Voting has taken place in North Korea in what is being dubbed the world’s most pointless election.
The local elections are the first to be held in the communist dictatorship since Kim Jong-Un came to power in 2011.
But quite how democratic the elections are is not difficult to decipher.
Each ballot paper lists only one candidate in each district, with the decision over who is selected closely overseen by Kim’s party, the Democratic Front for the Reunification of the Fatherland.
Turnout is likely to be high – but that’s because if you are found not have taken part “you and your family are in trouble”, according to NK News.
The last local elections, in 2011, saw a recorded turnout of 99.7 per cent, and a 100 per cent approval rate for candidates, from an electorate spanning 24.9million citizens. The state news agency said those who did not vote were only unable to do so because they had been on the high seas or abroad.
In 2013, Transparency International ranked the hermit state the most corrupt country in the world.
In last year’s elections for the country’s Supreme Assembly, a 100 per cent turnout was recorded and a 100 per cent approval given for the government’s policies, according to the news agency.
North Korea's worst human rights abuses
North Korea's worst human rights abuses
A UN report said that policies leading to mass starvation in North Korea amounted to crimes against humanity. Deaths peaked during the 1990s North Korean famine.
Defence minister Hyon Yong Chol is believed to be the latest official executed after falling foul of Kim Jong-un. As well as gruesome public executions, thousands of people have been killed in state 'purges' and for alleged anti-state crimes
Torture is prevalent in prison camps, as well as in police and security service custody.
4/11 Freedom of religion
American missionary Kenneth Bae was one of the many people detained after trying to practice their religion. The DPRK Constitution claims to protect freedom of religion but not if it as alleged of being used a a pretext for 'drawing in foreign forces or for harming the state and social order'. Christianity is frequently considered a political crime
5/11 Freedom of expression
All media is tightly-state controlled and expressing facts of opinions critical of the government or Juche ideology can lead to arrest and imprisonment. As well as being under extensive surveillance, people are encouraged to 'inform' on friends and neighbours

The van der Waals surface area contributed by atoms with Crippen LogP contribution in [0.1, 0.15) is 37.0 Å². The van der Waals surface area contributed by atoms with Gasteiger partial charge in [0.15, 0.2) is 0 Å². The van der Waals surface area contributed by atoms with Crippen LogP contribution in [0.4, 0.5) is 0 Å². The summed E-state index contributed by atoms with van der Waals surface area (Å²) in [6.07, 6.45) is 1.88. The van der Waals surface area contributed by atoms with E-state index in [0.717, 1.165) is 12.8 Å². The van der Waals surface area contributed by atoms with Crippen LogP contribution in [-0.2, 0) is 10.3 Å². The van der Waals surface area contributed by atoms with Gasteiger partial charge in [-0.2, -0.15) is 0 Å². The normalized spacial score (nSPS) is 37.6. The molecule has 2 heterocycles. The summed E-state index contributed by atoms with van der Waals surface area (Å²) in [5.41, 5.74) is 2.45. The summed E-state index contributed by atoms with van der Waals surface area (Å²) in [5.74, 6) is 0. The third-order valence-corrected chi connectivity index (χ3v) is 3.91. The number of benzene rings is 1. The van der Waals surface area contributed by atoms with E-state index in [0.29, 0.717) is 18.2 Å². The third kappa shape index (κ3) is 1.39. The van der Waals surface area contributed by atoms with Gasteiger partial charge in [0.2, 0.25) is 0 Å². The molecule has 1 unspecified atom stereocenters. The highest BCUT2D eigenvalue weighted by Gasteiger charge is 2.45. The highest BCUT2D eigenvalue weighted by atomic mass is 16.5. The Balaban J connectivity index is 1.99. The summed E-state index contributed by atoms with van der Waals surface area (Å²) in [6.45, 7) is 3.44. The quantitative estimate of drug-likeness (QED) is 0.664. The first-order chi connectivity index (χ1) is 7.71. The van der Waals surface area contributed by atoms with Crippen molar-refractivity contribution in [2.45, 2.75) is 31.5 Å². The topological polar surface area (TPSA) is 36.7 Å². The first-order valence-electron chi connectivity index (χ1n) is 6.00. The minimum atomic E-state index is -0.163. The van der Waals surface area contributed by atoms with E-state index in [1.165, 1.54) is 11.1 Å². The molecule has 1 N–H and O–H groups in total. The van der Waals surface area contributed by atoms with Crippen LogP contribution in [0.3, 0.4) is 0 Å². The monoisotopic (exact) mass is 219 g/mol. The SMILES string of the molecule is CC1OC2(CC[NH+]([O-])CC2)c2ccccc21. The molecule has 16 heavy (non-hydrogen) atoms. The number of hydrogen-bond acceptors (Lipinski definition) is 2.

6/11 Freedom of thought
A UN report found that the 'DPRK operates an all-encompassing indoctrination machine which takes root from childhood to propagate an official personality cult and to manufacture absolute obedience to the Supreme Leader, effectively to the exclusion of any independent thought from the official ideology and state propaganda'
7/11 Forced labour
Prisoners are subjected to forced labour in camps, including children as young as five. Some workers are also reportedly being sent abroad to fund the government's projects
8/11 Sexual discrimination
Although women are permitted to serve in the military, their role is restrained by the Juche ideology and the UN reports that 'discrimination against women remains pervasive in all aspects of society'
9/11 Freedom of movement
Freedom of movement is severely restricted within North Korea and very few citizens are allowed to leave the country. Immigrants found in China can be forcible repatriated and punished on their return. The right for foreigners to enter is also severely restricted.
10/11 Prison camps
Many of the worst abuses reported take place at prison camps, some specifically for political crimes. The camps officially do not exist but have been photographed using satellite. Inmates are 'forcibly disappeared' and usually imprisoned until death
11/11 Reproductive rights
Forced abortions have been reported for imprisoned women, often after being raped by guards. Mothers and babies frequently die in childbirth because of a lack of adequate care, often delivering babies unaided at home.
Daniel Pinkston, an analyst with The International Crisis Group in Seoul, says holding the election informs the government of any possible defectors or rebels.
“It is a method of social control that enables the authorities there to confirm the whereabouts of its citizens and to identify any who are not where they are meant to be,” he told The Telegraph.
North Koreans have been asked to donate beautiful valuables to decorate voting booths for today’s vote, the UPI news agency reports.
While students as young as nine are understood to have been required to volunteer for campaigning activities from morning to evening, despite the result being seen as a foregone conclusion.
The pro-Pyongyang Choson Sinbo in Japan has reported that all of North Korea has been "stirred up" ahead of today’s voting and activities which have been occurring at “full throttle” are “elevating the mood of the election”.
Ahead of last year’s elections to the Supreme Assembly, reports that the ballot was not held in secret and opposing votes had to be placed in separate boxes, indicating dissenters, surfaced.
Abstaining or voting ‘no’ are believed to be acts of treason, as is using a red pen to mark the ballot box which is taken to suggest a ‘no’ vote.
The same family has ruled North Korea since it was established as the Democratic People’s Republic of North Korea in 1948 by Kim Jong-Un’s grandfather, Kim Il-Sung.
Kim Il-Sung ruled until his death in 1994, when his role was inherited by his son, Kim Jong-Il, who was the country’s leader until he died in 2011.
The results of today’s election, held every four years to elect provincial governors, mayors and local representatives, are expected to be announced early next week.